Dr. Paul Fleiss passed away last Saturday at the age of 80, and there is much to praise about his long and legendary career. Long before it was hip, Dr. Fleiss advocated a parenting approach similar to what is now called “attachment parenting,” and two of the top pediatricians in the country started in his office (Harvey Karp and Jay Gordon, who wrote a moving tribute about his mentor for the Huffington Post this week). Yes, he had some famous patients (a few even appear in the large collection of patient photos displayed proudly in his office) and there was the scandal with his daughter, Heidi, but those are only the newsiest details in Dr. Fleiss’s story. What I’ll remember instead is a man who worked a job he loved, had a family he adored, and rode his bike almost to the very end. I didn’t know him outside of his office on Hillhurst Ave., but I know from personal experience—Dr. Fleiss was my family’s pediatrician since I had my first child in 2010—that he gave his patients much more than great medical care.
More than one parent I know has likened visiting Dr. Fleiss to climbing atop a mountain to speak with a guru who offered ageless wisdom whether or not you knew which questions to ask. From my OBG office in Beverly Hills to my pharmacist in Silver Lake, his name was always greeted with respect when I mentioned he was my kids’ pediatrician. His care spanned generations, and was gifted for free to families without insurance or the means to afford it. His practice made Los Feliz Village, well, a village, not only for the longevity of his career and the number of people he served but for the quality of the experience he offered.
What made Dr. Fleiss special was the obvious affection he had for his work. Not only could I call his office and get an appointment in mere minutes, he also gave me his cell phone number (what doctor does that?) and never minded when I dared to use it, after midnight, because one of my girls was barking like a seal (she had croup, it turned out) or because one had consumed an unidentified cleaning product. I’d been headed for the emergency room both times, but having Fleiss’s phone number saved me the stressful trip (not to mention the expense). His advice was often unconventional—prevent colds and infections by putting breast milk up the nose, treat allergic reactions with water and conjunctivitis with chamomile tea bags—and it usually worked.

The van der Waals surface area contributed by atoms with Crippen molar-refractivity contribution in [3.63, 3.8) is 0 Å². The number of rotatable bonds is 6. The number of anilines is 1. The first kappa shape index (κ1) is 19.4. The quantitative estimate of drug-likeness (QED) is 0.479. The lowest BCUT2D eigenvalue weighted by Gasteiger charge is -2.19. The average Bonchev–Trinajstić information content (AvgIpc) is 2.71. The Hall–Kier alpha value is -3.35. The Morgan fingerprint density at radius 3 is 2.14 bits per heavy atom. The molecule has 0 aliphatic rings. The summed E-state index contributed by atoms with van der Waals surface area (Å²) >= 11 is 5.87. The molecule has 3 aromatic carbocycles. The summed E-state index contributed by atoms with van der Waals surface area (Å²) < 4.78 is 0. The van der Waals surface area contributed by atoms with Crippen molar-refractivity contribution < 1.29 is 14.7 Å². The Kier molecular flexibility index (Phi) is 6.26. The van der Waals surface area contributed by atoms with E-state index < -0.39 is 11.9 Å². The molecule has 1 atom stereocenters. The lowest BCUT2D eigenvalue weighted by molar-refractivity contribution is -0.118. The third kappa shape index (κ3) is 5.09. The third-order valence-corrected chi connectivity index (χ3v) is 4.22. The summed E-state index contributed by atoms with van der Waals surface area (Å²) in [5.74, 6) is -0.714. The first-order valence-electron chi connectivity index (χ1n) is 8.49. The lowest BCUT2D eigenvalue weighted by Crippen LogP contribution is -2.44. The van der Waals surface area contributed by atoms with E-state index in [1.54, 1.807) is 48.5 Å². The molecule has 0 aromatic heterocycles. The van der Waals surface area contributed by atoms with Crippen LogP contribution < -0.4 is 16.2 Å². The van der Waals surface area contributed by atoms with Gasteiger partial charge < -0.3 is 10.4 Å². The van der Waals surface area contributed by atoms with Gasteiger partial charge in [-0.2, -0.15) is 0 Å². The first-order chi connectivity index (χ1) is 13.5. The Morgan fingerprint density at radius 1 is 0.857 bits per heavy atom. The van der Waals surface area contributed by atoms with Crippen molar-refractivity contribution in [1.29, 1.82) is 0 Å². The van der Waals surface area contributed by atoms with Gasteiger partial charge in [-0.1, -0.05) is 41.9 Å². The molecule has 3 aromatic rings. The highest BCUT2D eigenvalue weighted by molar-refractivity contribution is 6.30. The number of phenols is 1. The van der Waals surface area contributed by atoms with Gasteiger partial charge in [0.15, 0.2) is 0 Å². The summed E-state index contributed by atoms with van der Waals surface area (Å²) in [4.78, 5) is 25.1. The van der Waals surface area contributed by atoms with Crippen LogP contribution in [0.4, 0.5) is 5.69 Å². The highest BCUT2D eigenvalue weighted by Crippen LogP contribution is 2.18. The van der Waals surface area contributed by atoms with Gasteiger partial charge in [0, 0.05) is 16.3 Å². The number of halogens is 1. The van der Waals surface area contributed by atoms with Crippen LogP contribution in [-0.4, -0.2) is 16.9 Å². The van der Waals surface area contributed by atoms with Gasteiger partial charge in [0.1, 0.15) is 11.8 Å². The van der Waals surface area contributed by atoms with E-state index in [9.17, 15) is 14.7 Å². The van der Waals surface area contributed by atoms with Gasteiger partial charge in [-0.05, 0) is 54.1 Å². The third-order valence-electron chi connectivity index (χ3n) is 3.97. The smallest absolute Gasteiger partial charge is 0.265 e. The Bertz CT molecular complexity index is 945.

But as my infants grew into toddlers, visits to Dr. Fleiss became less about me getting medical and emotional support and increasingly about my daughters’ interactions with him. My eldest, who was born inclined to give strangers a stink eye, adored him, insisting that we bring him a packet of Trader Joe’s seaweed (her favorite snack) at every check-up. So much of the way he communicated with children was non-verbal; he gained their trust by taking his time—always overshooting the standard 15 min allotted for an appointment—and with an array of techniques he had either refined over the years or knew instinctually, like letting the kids touch all the medical instruments, holding back until they were ready, and allowing them to stay in the parents’ arms during the exam. And yet, for Dr. Fleiss there was no magic to it. He simply treated children with respect, kindness, empathy and love.
I am lucky to have two healthy children, and that makes my family’s experience as patients of Dr. Fleiss ordinary, not special. But he saved my husband and me with his unwavering confidence in our abilities. He assured us that we have the ability to take care of our children, that their needs were simple and their bodies perfect. He calmed me when I couldn’t figure out how to breastfeed and when my newborn daughter wouldn’t sleep without being held. When my children clung to me, he didn’t chastise their lack of independence—he praised it. “Look how attached she is!” he’d exclaim. He reminded me to feel joy, not anxiety, about this gift I’d been given.
Dr. Fleiss took care of our children and he took care of us, too, by slowing us down to enjoy the rough-and-tumble times of parenthood and reminding us how quickly childhood would pass. His office, which is staffed with some of the kindest people I’ve ever met and which he would open before or after regular hours for patients in need, gave the families under his watch—like mine—the community it really does take to raise kids. From that Los Feliz bungalow, he expanded our capabilities not just to care for our kids, but also to love them with full, if sometimes insecure, hearts.
A public memorial for Dr. Fleiss will take place Friday, July 25 at 9 a.m. across from the Trails Café in the Fern Dell section of Griffith Park.